Chess Ag In the News

AgFunder News: ‘A Lot of People Overpromise and Underdeliver’

May 7, 2018 AgFunder News by Emma Cosgrove Farmland investor Shonda Warner has a rare position in the world of agtech. As managing partner at Chess Ag Full Harvest Partners and an occasional angel investor in tech startups, she plays the role of both investor and user, as Chess Ag is both landlord and farmer on much of its 50,000 acre portfolio. Warner grew up in rural Nebraska in a farming family and got her start in finance working as a trader for Cargill in Kansas City. In 2006 she returned to agriculture and started Chess Ag, one of the first agriculture investment funds in the country. Chess Ag manages now roughly $150 million in assets across the US making Warner what she herself calls “the ultimate user” of agtech solutions. We caught up with Warner to find out where frustrations with agtech startups start for farmers, and what low commodities prices mean for tech startups. What do you see as the main challenges for agtech adoption? We’ve spent our lives as farmers and have seen many advancements and failures. Young and well-meaning people come into the game and they believe fully they have the latest thing, and of course, some do and some don’t.  People from the outside don’t tend to give credit to all the people who came before them,  this is really frustrating for farmers. There are often reasons beyond technology as to why applications don’t work.  Perhaps more of a meeting of the minds would help in this area. There is a fantastic crop of new, young farmers coming along, but farming is extremely capital-intensive; it’s very difficult for... read more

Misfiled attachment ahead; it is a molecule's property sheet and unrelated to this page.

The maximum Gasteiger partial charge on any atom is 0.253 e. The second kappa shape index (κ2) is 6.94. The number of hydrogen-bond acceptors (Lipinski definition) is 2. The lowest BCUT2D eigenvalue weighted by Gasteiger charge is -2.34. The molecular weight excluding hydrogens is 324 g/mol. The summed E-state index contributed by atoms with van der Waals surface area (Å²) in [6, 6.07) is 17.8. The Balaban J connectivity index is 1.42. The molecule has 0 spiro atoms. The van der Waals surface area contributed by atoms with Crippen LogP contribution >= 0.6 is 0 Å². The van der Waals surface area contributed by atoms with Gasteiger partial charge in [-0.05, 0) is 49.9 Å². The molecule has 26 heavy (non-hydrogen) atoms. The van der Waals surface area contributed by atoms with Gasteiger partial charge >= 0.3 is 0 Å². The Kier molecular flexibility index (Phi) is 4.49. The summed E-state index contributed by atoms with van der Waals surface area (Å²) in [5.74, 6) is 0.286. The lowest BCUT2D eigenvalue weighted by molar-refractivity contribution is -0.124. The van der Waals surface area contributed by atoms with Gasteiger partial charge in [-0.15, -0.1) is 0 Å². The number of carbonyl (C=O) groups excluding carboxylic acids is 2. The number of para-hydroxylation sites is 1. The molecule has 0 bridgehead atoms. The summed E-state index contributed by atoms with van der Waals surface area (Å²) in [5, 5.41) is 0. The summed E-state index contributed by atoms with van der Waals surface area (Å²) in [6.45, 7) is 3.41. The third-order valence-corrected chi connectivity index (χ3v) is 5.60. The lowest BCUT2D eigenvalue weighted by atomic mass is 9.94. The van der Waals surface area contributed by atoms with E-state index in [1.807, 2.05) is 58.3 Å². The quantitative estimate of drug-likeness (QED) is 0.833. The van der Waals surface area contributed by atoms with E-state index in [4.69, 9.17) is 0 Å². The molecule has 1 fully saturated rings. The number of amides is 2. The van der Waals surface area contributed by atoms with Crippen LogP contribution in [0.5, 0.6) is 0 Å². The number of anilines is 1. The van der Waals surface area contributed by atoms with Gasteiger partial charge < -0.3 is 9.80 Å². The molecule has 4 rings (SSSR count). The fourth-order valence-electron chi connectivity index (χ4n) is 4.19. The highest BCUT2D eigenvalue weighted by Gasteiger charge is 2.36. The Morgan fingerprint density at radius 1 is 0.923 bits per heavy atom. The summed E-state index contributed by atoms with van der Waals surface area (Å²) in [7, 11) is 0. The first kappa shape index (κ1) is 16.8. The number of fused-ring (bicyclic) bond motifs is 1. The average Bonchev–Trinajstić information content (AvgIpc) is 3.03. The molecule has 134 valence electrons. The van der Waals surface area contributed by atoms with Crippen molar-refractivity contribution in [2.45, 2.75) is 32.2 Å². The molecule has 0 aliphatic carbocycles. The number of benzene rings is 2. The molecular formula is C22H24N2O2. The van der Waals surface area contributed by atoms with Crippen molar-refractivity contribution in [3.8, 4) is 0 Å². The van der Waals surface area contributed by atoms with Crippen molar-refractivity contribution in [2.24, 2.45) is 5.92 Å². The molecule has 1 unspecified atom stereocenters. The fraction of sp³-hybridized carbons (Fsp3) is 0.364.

CSPAN- Farmland Prices

Participants talked about rising prices on farmland and investment speculation that the rising prices had encouraged. The price of farmland in America had doubled over the past decade. Low interest rates and record high crop prices had further spurred interest in investment.

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Fortune – Betting the farm

As world population expands, the demand for arable land should soar. At least that’s what George Soros, Lord Rothschild, and other investors believe – Author: Brian O’Keefe

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